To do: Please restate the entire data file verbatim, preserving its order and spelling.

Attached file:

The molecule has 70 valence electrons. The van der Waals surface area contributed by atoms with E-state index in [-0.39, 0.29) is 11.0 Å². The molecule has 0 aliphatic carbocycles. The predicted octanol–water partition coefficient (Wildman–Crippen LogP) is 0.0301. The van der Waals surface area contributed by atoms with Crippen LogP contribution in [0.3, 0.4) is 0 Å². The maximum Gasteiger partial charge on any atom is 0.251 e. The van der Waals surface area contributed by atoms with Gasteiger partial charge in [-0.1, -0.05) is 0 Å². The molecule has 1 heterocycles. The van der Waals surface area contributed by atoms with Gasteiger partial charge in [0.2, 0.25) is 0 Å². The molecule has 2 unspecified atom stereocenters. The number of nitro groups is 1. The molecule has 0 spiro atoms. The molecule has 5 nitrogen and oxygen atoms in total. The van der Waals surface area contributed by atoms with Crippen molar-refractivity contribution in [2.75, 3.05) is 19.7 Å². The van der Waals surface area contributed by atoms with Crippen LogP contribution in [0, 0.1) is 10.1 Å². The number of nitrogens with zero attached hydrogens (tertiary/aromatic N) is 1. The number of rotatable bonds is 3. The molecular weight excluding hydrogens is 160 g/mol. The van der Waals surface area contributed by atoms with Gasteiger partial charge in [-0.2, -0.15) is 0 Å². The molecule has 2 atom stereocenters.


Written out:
The molecule has 70 valence electrons. The van der Waals surface area contributed by atoms with E-state index in [-0.39, 0.29) is 11.0 Å². The molecule has 0 aliphatic carbocycles. The predicted octanol–water partition coefficient (Wildman–Crippen LogP) is 0.0301. The van der Waals surface area contributed by atoms with Crippen LogP contribution in [0.3, 0.4) is 0 Å². The maximum Gasteiger partial charge on any atom is 0.251 e. The van der Waals surface area contributed by atoms with Gasteiger partial charge in [-0.1, -0.05) is 0 Å². The molecule has 1 heterocycles. The van der Waals surface area contributed by atoms with Gasteiger partial charge in [0.2, 0.25) is 0 Å². The molecule has 2 unspecified atom stereocenters. The number of nitro groups is 1. The molecule has 0 spiro atoms. The molecule has 5 nitrogen and oxygen atoms in total. The van der Waals surface area contributed by atoms with Crippen molar-refractivity contribution in [2.75, 3.05) is 19.7 Å². The van der Waals surface area contributed by atoms with Crippen LogP contribution in [0, 0.1) is 10.1 Å². The number of nitrogens with zero attached hydrogens (tertiary/aromatic N) is 1. The number of rotatable bonds is 3. The molecular weight excluding hydrogens is 160 g/mol. The van der Waals surface area contributed by atoms with Gasteiger partial charge in [-0.2, -0.15) is 0 Å². The molecule has 2 atom stereocenters.